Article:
“Dokken,” said the king, raising a palm before his shocked brother, “I have waived for you the law that forbids a member of the royal house wedding a commoner. The law in this case is an idiot: you are fourteenth in line for the crown and it will never trouble your brow. Besides, it cannot be gainsaid that your betrothed is uncommon.”

“Your Majesty,” Dokken finally replied, pushing back his chair and taking a knee, “not that it makes much difference, but I am thirteenth in line for the throne. Still, I would gladly renounce my claim to obey your will in this matter.”

“I see that you are mistaken once again, little brother. My daughter-in-law has delivered this very day another son, pushing you still further from the throne and its burdens. You are now number fourteen, and no longer unlucky.”

“Indeed,” replied Dokken, looking directly at Moragan. “I am the luckiest man in your kingdom.”

The king waved his hand toward pair of liveried pages who had been doing their best to melt unobtrusively into the room’s ornate decor. They silently disappeared through a pair of double doors, to be replaced a few seconds later by the Red Brother that Cutter had earlier seen with Dokken.  The wizard greeted the king warmly but formally. After receiving whispered instructions, he turned his reddened face toward Moragan.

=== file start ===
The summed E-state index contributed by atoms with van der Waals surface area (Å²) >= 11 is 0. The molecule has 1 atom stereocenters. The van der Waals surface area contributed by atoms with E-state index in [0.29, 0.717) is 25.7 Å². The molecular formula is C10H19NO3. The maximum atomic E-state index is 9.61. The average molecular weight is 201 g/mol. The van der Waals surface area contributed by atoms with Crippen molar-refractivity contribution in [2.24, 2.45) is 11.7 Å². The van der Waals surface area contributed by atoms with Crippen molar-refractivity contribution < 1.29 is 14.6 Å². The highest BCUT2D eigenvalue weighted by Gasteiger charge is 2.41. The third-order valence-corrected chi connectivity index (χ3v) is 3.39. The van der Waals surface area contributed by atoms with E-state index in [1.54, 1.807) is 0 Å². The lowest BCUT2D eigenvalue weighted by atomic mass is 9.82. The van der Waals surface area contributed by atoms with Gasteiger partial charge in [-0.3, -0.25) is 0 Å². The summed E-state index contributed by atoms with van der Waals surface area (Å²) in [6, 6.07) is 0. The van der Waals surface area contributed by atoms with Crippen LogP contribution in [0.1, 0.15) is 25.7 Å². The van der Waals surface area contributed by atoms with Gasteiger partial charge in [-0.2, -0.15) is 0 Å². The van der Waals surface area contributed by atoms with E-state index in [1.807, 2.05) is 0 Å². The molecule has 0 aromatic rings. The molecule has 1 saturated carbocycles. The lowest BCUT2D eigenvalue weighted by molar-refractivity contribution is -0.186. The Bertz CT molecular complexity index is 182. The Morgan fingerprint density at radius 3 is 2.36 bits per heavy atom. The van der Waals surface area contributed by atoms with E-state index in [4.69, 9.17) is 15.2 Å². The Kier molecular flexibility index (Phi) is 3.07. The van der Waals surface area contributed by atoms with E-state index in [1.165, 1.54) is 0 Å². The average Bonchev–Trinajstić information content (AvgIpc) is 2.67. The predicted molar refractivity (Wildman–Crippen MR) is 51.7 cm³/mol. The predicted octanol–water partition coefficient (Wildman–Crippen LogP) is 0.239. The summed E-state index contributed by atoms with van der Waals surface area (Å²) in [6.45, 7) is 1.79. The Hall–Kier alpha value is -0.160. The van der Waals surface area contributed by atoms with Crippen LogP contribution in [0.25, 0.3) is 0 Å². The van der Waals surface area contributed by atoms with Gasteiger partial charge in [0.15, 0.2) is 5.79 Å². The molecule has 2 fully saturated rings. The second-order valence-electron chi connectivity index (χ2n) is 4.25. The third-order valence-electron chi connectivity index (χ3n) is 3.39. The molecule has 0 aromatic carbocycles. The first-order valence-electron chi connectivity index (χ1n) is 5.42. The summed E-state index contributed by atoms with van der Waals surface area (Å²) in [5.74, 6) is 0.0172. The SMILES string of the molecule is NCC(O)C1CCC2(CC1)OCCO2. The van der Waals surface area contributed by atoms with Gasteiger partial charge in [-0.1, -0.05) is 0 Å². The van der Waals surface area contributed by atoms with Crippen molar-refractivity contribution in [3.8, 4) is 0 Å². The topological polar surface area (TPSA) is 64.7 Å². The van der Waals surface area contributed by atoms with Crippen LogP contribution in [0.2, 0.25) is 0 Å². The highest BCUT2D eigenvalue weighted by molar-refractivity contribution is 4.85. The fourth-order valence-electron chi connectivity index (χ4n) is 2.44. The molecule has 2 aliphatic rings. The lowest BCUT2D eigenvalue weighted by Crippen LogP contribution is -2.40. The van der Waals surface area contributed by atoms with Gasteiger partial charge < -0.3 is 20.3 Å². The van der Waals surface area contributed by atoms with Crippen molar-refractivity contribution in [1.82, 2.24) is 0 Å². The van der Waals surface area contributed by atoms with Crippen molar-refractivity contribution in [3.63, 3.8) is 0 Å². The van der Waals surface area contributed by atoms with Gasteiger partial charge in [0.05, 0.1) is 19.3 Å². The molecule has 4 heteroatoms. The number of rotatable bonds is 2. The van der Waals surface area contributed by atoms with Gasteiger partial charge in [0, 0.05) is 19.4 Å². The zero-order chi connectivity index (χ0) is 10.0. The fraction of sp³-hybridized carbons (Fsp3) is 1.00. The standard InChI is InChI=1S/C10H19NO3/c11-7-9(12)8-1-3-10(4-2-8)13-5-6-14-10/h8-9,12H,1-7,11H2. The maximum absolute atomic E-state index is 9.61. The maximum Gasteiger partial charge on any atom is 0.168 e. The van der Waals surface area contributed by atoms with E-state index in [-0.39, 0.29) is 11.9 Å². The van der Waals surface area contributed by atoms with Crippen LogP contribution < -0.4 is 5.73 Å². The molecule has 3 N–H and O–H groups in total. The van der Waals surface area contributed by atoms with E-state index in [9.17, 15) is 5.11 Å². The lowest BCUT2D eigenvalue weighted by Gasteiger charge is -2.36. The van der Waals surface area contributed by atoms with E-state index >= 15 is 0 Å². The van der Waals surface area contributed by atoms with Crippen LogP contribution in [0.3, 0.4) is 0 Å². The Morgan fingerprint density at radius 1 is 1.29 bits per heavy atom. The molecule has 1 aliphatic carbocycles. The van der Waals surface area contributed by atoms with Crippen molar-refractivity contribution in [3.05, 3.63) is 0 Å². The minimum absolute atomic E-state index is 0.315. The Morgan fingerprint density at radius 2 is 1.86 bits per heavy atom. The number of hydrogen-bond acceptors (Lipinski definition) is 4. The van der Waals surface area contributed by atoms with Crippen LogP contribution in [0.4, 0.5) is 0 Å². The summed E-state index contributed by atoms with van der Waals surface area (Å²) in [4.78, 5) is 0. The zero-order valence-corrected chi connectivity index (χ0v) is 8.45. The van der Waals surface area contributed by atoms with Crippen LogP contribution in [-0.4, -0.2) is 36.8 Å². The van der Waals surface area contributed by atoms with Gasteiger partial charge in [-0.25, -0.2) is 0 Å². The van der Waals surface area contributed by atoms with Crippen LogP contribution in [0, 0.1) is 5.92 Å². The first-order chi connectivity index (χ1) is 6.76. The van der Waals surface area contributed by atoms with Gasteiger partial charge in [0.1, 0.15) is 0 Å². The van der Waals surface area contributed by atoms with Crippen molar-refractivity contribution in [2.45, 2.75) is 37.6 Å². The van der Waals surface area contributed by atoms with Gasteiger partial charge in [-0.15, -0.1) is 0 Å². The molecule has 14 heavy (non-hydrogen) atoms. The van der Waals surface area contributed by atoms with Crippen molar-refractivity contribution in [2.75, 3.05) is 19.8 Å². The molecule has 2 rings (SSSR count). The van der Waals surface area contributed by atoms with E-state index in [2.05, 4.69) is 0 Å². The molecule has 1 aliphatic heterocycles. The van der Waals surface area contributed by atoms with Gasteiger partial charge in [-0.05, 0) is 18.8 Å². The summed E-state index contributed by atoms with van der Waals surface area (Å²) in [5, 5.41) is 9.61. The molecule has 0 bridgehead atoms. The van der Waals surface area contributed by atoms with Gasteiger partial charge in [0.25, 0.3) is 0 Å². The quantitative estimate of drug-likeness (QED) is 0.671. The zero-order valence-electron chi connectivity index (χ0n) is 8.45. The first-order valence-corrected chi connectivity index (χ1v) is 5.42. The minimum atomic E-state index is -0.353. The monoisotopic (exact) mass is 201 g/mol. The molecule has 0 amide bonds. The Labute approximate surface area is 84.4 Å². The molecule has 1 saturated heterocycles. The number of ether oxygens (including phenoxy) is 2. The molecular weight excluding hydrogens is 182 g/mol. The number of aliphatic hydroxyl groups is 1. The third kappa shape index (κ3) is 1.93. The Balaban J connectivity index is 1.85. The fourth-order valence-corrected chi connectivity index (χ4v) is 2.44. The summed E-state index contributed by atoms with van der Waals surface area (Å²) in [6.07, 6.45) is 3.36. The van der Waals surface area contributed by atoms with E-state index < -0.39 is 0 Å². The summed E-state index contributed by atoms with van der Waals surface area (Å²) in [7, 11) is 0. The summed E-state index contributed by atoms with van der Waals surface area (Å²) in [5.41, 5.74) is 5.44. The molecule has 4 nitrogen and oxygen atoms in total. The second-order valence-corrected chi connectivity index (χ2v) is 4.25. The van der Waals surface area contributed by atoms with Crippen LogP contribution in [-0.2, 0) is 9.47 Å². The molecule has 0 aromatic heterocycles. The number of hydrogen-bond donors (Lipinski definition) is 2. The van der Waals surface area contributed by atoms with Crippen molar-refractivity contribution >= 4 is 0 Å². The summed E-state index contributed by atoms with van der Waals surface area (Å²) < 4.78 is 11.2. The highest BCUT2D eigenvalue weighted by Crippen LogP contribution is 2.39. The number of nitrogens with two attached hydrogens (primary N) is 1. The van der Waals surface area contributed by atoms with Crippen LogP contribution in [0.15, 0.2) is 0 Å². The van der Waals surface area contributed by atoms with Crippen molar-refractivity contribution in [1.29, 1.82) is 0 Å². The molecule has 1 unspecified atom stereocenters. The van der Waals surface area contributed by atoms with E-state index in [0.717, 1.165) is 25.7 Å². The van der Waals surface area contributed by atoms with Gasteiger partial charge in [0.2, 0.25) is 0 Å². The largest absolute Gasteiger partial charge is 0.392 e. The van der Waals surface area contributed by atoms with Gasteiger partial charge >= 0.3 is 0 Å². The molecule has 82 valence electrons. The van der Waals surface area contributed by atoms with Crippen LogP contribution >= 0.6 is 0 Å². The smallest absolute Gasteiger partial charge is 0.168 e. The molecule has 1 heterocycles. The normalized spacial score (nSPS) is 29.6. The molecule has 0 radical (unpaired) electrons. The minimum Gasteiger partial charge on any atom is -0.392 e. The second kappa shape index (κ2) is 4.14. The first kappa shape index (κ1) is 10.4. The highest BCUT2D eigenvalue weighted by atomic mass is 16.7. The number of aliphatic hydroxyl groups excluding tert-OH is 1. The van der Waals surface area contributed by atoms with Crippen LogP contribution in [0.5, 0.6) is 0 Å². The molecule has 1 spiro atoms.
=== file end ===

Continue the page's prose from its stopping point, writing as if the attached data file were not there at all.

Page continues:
“If you will come this way, my lady, we shall begin your consultation,” the Red Brother said, extending a heavily-ringed hand toward her. “I have but a few questions to ask before we begin: preference questions, so to speak. The process will not be arduous, I assure you.” He motioned toward Cutter and said, “Your father may accompany us if you wish.”